System Infrastructure

By Peter Elings & Doug Oliver  |  Posted 09-28-2010

Global Transformation Readiness, Part 3

Data and Reporting Standardization

Even with a sound business model and governance framework in place, the organization will be disadvantaged without the appropriate level of data standardization to make informed decisions.  The nuances and level of data standardization required for an organization's optimal future state varies. Data and reporting standardization requirements are partly dependent upon the organization's operating environment. Common metrics require common data definitions. Chemical companies, for example, drive a high level of standardization in reporting because they leverage common materials, processes, and customers globally. To help determine the optimal future target for data and reporting transformation, consider the following readiness checklist:

  1. Do common data and metric definitions already exist?
  2. Do you already have global data governance processes?
  3. How far do you want to drive global data standardization?
  4. Does your enterprise consider data a core strategic asset?
  5. What data domain is the most valuable asset?

For a company that produces the same products using the same processes globally, standardized global reporting makes sense. However, don't drive data standards that won't make any business sense.The value of data assets varies from enterprise to enterprise. For example, a medical device manufacturer may consider its research data to be most valuable to the organization.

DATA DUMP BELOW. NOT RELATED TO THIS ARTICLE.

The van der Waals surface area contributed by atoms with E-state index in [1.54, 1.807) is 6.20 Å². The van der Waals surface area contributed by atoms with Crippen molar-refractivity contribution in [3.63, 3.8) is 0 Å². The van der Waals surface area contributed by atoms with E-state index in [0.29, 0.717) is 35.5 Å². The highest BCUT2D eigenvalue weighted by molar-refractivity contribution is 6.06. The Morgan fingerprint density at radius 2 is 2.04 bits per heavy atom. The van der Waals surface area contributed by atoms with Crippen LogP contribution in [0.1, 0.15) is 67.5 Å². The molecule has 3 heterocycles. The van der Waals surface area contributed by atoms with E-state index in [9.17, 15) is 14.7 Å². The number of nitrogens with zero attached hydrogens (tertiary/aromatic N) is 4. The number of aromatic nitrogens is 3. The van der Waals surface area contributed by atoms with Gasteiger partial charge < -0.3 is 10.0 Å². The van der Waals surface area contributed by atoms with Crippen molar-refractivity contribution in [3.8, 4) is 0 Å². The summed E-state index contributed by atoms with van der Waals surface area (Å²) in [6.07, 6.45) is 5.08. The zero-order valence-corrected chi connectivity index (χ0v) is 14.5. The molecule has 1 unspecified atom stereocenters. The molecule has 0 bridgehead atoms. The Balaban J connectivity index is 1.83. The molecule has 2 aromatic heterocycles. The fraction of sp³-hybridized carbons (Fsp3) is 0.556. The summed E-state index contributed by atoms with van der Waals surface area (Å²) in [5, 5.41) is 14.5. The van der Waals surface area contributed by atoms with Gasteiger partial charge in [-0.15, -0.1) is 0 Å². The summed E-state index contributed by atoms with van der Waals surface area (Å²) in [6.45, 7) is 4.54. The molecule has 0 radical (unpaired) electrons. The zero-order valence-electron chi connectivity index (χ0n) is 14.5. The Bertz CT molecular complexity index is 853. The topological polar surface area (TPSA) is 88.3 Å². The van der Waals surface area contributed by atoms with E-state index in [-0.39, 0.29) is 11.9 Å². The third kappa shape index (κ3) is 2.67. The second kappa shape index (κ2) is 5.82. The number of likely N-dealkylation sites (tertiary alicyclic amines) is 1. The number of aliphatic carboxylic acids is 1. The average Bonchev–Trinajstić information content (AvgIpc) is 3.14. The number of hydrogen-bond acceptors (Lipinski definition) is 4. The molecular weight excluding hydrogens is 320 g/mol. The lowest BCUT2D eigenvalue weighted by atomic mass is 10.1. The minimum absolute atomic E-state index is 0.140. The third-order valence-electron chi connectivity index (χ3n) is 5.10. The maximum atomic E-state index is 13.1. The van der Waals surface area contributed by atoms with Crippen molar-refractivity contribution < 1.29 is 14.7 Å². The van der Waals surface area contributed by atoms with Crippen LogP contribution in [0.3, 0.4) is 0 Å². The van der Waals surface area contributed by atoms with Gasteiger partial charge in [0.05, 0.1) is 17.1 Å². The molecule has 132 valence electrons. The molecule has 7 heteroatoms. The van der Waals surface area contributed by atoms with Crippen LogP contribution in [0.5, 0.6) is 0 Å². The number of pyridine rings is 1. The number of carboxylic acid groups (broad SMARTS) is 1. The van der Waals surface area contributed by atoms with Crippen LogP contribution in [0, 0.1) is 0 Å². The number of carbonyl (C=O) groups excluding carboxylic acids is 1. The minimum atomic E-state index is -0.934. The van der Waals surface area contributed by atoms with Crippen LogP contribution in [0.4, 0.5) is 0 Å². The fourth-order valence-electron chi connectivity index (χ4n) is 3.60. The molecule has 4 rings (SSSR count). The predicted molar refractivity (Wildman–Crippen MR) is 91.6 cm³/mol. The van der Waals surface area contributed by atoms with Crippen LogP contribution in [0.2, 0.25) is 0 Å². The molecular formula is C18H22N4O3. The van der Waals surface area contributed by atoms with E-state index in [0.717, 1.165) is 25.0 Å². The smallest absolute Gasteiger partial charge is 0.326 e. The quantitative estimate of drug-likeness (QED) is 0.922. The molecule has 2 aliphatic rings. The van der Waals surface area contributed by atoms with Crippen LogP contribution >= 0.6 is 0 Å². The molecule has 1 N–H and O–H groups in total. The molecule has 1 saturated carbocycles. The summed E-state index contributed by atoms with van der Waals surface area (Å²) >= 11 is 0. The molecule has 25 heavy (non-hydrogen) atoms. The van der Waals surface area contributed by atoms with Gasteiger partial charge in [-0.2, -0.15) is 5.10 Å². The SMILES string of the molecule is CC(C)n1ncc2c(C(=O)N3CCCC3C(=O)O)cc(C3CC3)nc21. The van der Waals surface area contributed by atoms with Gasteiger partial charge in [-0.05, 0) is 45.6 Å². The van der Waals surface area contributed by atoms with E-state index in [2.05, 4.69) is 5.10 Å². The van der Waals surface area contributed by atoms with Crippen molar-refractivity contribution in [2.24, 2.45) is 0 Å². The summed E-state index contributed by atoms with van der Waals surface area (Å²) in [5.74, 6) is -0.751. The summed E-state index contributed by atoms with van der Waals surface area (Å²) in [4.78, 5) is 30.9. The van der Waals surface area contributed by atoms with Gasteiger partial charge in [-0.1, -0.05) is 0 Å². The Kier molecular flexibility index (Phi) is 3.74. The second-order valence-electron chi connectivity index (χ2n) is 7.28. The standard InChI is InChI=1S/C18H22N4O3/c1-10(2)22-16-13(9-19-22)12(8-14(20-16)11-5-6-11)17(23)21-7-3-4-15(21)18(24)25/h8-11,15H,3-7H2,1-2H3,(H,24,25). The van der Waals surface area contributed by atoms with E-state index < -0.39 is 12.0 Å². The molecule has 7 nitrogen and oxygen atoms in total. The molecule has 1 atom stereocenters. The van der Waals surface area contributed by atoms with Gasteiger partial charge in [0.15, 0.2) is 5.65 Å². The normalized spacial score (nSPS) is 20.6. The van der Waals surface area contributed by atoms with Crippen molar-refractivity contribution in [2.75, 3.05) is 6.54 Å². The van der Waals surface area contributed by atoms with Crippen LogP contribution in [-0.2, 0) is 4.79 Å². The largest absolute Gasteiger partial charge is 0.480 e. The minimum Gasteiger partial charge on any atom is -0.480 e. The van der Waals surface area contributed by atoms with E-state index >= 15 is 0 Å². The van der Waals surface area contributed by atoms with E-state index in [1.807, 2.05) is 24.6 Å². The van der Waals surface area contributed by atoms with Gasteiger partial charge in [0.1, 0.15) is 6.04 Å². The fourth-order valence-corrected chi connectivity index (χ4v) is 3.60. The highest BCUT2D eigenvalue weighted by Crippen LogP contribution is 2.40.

System Infrastructure

The state and complexity of the organization's existing systems infrastructure arguably has the greatest impact on the complexity and associated level of effort. Even if the business model is global in nature, the governance model is properly aligned, and the data is future-state ready, technology infrastructure issues can derail the transformation project. System disparity is typical for companies that have grown through acquisition since these organizations have the highest level of system diversity.

Companies that have grown organically with a common system landscape have a lower level of complexity in this area. Regardless, without a thorough infrastructure assessment, an organization can spend unnecessary resources and capital making incremental changes to the remaining feeding systems to meet the needs of the new global system well into the future. Developing an architecture landscape helps the organization understand how your technology supports your operations. Consider the following infrastructure readiness questions:

  1. How does your current IT architecture house and support your data?
  2. What are your core (business critical) systems?
  3. How complex and diverse is your legacy landscape?
  4. How accurate and current are your documentation and operation guides?
  5. How mature are your service delivery and support processes (ITIL)?
  6. What are the volume and validity of the current data?
  7. Does your IT strategy differ from country to country?
  8. What percentage of your IT is outsourced versus housed internally?

You may encounter different, and potentially conflicting, motivations during your discussions of future system infrastructure. For example, a global CIO and a local CIO will have very different agendas for how to support an IT infrastructure.

Peter Elings is a Director in Deloitte's Technology practice. Doug Oliver is a Principal in Deloitte's Technology practice.